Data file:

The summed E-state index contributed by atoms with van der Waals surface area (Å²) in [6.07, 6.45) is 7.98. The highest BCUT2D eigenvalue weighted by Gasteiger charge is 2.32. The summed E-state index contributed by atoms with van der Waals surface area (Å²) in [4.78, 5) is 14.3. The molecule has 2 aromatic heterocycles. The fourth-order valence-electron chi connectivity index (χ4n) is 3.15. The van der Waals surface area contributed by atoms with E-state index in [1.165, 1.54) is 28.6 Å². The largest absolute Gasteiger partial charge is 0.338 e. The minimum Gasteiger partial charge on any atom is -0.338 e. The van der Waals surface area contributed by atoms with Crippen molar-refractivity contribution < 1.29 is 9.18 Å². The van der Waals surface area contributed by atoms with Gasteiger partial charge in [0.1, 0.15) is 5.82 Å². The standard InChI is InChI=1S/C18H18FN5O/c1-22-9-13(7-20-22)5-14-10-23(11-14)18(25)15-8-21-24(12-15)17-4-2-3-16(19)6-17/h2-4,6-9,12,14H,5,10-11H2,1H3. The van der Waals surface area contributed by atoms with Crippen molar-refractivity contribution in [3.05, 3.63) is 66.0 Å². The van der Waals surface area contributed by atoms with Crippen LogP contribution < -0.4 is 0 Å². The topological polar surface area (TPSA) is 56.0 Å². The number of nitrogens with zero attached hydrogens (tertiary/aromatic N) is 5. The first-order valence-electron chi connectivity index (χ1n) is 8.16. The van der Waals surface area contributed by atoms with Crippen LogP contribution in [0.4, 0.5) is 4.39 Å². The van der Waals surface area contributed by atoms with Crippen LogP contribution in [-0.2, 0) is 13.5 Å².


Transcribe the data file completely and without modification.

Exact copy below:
The summed E-state index contributed by atoms with van der Waals surface area (Å²) in [6.07, 6.45) is 7.98. The highest BCUT2D eigenvalue weighted by Gasteiger charge is 2.32. The summed E-state index contributed by atoms with van der Waals surface area (Å²) in [4.78, 5) is 14.3. The molecule has 2 aromatic heterocycles. The fourth-order valence-electron chi connectivity index (χ4n) is 3.15. The van der Waals surface area contributed by atoms with E-state index in [1.165, 1.54) is 28.6 Å². The largest absolute Gasteiger partial charge is 0.338 e. The minimum Gasteiger partial charge on any atom is -0.338 e. The van der Waals surface area contributed by atoms with Crippen molar-refractivity contribution < 1.29 is 9.18 Å². The van der Waals surface area contributed by atoms with Gasteiger partial charge in [0.1, 0.15) is 5.82 Å². The standard InChI is InChI=1S/C18H18FN5O/c1-22-9-13(7-20-22)5-14-10-23(11-14)18(25)15-8-21-24(12-15)17-4-2-3-16(19)6-17/h2-4,6-9,12,14H,5,10-11H2,1H3. The van der Waals surface area contributed by atoms with Crippen molar-refractivity contribution in [3.05, 3.63) is 66.0 Å². The van der Waals surface area contributed by atoms with Crippen LogP contribution < -0.4 is 0 Å². The topological polar surface area (TPSA) is 56.0 Å². The number of nitrogens with zero attached hydrogens (tertiary/aromatic N) is 5. The first-order valence-electron chi connectivity index (χ1n) is 8.16. The van der Waals surface area contributed by atoms with Crippen LogP contribution in [0.4, 0.5) is 4.39 Å². The van der Waals surface area contributed by atoms with Crippen LogP contribution in [-0.2, 0) is 13.5 Å².